The patio was put in last spring (a home renovation I never documented because I was too busy posting belly shots) to make the entry into our home more safe. Now that the weather is in the 60's, it is our favorite place to hang out and play. Henry is 9 months and still doesn't crawl yet, but those little fingers always manage to find some delicious dirt-like thing to tuck in his mouth. Now the neighbors get to hear me digging it out :)
It is worth it. The sunshine and breezes make a big difference in our days.
sidenote: I love reading the crafting blogs from Australia. They talk about lemonade and fainting from the heat at the same time that we have a foot of snow on the ground. I love the garden posts and canning photos at times that I actually miss pulling a couple of weeds and I've got a bunch of empty jars waiting to be filled. And the Christmas posts while talking about hot weather, that just floors me.
So, anyway, I signed up for 10 swap partners and 9 of my partners are in Australia. I sent a package this week to Tasmania--really, I did. When staying at home with a baby makes your life feel a little small, you should send mail to Tasmania.
I've received 3 towels in return so far, but I'll save those photos for another day. For now you get to see my screen for printing, and a towel wrapped and ready for the envelope. I'm really proud of the results since this was my first experience with screen printing. New ideas for using this screen keep tumbling through my head now.
My dining room table may never be the same.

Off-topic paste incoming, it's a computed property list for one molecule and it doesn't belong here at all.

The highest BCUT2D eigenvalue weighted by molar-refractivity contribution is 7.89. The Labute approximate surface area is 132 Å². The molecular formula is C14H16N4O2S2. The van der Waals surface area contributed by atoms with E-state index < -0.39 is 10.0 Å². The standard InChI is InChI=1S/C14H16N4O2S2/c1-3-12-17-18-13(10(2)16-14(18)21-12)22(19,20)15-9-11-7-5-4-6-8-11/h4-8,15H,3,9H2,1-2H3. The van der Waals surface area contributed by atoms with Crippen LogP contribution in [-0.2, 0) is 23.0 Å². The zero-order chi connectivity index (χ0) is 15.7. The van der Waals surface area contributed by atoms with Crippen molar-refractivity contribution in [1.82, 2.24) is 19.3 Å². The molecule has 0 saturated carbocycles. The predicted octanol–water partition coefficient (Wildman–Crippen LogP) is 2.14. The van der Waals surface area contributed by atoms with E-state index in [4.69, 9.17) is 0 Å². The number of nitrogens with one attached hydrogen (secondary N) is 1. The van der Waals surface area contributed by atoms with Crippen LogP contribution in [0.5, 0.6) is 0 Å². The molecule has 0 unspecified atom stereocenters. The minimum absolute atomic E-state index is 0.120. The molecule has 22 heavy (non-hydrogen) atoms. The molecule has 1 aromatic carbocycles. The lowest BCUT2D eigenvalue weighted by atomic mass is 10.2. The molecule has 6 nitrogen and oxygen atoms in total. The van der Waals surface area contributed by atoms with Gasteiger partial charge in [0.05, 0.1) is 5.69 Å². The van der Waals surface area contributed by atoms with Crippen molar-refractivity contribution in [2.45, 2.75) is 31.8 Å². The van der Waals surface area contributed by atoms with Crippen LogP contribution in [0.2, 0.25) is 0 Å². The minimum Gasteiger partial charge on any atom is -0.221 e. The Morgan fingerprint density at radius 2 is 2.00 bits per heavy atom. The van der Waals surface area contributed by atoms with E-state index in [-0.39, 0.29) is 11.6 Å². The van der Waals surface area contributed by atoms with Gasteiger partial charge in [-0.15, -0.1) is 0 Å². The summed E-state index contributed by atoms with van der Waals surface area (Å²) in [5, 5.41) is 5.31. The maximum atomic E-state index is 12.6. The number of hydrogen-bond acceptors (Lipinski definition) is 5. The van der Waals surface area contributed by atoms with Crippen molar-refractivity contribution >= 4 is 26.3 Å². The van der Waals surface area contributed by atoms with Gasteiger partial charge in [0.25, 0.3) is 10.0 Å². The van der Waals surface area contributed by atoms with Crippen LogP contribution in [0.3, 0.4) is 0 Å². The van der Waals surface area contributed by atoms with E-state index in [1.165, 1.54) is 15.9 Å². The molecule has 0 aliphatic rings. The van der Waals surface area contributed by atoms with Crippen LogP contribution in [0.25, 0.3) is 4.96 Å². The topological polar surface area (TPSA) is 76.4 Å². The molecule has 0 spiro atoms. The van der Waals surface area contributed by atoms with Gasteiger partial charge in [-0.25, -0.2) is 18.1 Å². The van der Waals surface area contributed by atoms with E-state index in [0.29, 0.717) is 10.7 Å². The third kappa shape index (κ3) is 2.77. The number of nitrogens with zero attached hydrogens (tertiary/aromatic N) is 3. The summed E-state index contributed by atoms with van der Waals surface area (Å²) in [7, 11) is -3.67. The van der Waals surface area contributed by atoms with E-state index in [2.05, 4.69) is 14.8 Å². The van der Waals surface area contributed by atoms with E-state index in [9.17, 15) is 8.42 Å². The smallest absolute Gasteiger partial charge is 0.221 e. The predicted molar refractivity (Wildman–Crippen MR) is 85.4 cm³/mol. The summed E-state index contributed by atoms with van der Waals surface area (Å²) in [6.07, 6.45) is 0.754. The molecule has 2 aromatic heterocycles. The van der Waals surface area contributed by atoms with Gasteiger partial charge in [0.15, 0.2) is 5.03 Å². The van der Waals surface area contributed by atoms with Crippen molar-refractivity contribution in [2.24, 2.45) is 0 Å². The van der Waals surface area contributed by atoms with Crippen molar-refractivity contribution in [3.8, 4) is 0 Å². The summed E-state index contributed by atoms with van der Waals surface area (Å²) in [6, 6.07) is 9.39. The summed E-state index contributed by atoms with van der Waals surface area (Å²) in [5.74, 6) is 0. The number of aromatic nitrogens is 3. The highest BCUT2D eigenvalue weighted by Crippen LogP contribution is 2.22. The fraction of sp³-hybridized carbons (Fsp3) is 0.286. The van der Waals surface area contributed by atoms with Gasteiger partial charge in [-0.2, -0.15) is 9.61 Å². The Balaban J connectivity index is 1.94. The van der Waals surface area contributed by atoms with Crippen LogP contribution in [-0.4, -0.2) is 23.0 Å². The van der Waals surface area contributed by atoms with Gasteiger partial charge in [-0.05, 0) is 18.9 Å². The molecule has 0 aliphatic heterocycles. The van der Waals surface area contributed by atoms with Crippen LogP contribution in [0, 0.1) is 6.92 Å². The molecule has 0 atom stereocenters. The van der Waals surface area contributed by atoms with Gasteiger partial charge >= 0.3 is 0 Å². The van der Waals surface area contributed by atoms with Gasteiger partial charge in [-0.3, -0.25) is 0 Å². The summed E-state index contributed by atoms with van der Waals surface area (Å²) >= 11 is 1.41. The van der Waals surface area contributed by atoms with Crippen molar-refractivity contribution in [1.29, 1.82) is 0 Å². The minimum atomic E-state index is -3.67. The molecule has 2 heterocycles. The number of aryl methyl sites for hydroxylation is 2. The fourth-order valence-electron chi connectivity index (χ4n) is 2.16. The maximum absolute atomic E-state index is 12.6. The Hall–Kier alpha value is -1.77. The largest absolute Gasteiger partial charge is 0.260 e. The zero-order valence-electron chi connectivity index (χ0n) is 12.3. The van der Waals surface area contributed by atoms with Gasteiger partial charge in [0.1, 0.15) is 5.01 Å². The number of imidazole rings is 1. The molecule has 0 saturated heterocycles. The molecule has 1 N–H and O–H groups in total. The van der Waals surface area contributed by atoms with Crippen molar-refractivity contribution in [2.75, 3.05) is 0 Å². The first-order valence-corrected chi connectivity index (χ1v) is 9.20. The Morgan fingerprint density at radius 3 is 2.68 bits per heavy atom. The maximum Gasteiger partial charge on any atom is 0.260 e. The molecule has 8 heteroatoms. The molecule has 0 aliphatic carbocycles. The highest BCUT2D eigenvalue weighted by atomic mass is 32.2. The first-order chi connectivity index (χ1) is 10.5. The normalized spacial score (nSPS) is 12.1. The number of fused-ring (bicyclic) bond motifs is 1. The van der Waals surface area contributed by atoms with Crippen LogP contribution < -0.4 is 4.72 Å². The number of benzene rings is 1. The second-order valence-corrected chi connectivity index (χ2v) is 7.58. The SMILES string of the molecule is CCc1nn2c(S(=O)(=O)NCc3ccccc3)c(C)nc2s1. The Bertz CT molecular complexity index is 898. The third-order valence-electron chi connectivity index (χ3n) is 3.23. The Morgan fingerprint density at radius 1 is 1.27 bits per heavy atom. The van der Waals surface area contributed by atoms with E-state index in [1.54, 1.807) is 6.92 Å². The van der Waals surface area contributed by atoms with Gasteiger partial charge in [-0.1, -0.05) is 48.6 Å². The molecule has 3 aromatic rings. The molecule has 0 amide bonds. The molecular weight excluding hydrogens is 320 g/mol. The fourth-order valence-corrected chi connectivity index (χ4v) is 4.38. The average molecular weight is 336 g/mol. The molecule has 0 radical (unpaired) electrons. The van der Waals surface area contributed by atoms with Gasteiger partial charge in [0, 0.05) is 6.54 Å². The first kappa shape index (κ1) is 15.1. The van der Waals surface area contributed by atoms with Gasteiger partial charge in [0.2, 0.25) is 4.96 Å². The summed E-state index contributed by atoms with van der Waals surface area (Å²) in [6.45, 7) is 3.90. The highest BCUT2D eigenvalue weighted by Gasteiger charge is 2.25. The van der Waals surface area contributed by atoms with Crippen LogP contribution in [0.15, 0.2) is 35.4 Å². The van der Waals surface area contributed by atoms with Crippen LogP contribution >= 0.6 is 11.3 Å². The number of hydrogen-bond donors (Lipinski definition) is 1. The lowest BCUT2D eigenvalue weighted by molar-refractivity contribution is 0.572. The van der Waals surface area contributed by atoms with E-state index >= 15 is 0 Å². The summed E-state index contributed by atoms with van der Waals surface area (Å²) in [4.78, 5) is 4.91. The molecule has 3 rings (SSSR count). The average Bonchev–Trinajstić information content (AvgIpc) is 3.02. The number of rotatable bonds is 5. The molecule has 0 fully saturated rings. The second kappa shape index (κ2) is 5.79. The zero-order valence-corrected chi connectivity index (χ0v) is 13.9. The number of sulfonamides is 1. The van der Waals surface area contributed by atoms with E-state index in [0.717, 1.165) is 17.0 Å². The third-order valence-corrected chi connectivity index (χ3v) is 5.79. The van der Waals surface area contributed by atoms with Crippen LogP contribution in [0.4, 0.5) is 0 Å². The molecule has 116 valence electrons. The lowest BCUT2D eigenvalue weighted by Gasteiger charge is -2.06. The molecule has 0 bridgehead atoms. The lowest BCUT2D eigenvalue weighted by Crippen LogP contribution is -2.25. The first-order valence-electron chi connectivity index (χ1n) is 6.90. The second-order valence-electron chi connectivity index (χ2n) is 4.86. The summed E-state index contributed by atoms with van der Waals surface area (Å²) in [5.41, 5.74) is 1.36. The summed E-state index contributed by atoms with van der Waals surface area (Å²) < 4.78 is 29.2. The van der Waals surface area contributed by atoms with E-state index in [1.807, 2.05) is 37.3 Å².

*if you check the swap link (here it is again), I have to add that I adore the bicycle towels, but that Mr. Darcy towel makes me swoon.
Speaking of sunshine, here is a picture of Henry on our back patio. I let him play there in the sun for a half hour last week and he babbled and basked while the birds sang. Baby chirping and bird chirping are the two greatest sounds. (Sidenote: did you know that sunshine makes babies sneeze? Every time the sun hits him in the face, he sneezes. Other babies do this, too. I wonder why.)
While he played, I got some time to explore the bulbs and perennials popping up in the yard. Things look much like the first day of spring from last year. I know, that's not profound, but spring does feel like a little miracle every year. Bulbs and perennials are little miracles, too. I look forward to them all winter long, and then they pop out of the ground before I'm ready to put away my winter coat. They look so green and vulnerable, but they are also so brave to come up before all of the snow is gone. Truly amazing.
I'm definitely feeling better because I want to quote my favorite words from e. e. cummings, "spring when the world is mudluscious" and "puddlewonderful".
That's me right now.
I want to write on here about how adorable Henry is (and you betcha, it's true), and how much I'm enjoying the spring bulbs popping up (i really am), and how inspired I am by the projects I'm working on (knitting, weaving, drawing, designing *and* screen printing), but I just can't get my heart behind writing about those things. I'd like to wait to blog until things are feeling sunny again, but it has already been so long since I wrote in here, and these feelings right now are very real, too.
So, I'm just going to sit with this, right here and right now.
Here is a favorite quote from the Tao Te Ching *
Do you have the patience to wait
till your mud settles and the water is clear?
Can you remain unmoving
till right action arises by itself?
I'm waiting and breathing.
What do you do?
*Stephen Mitchell's translation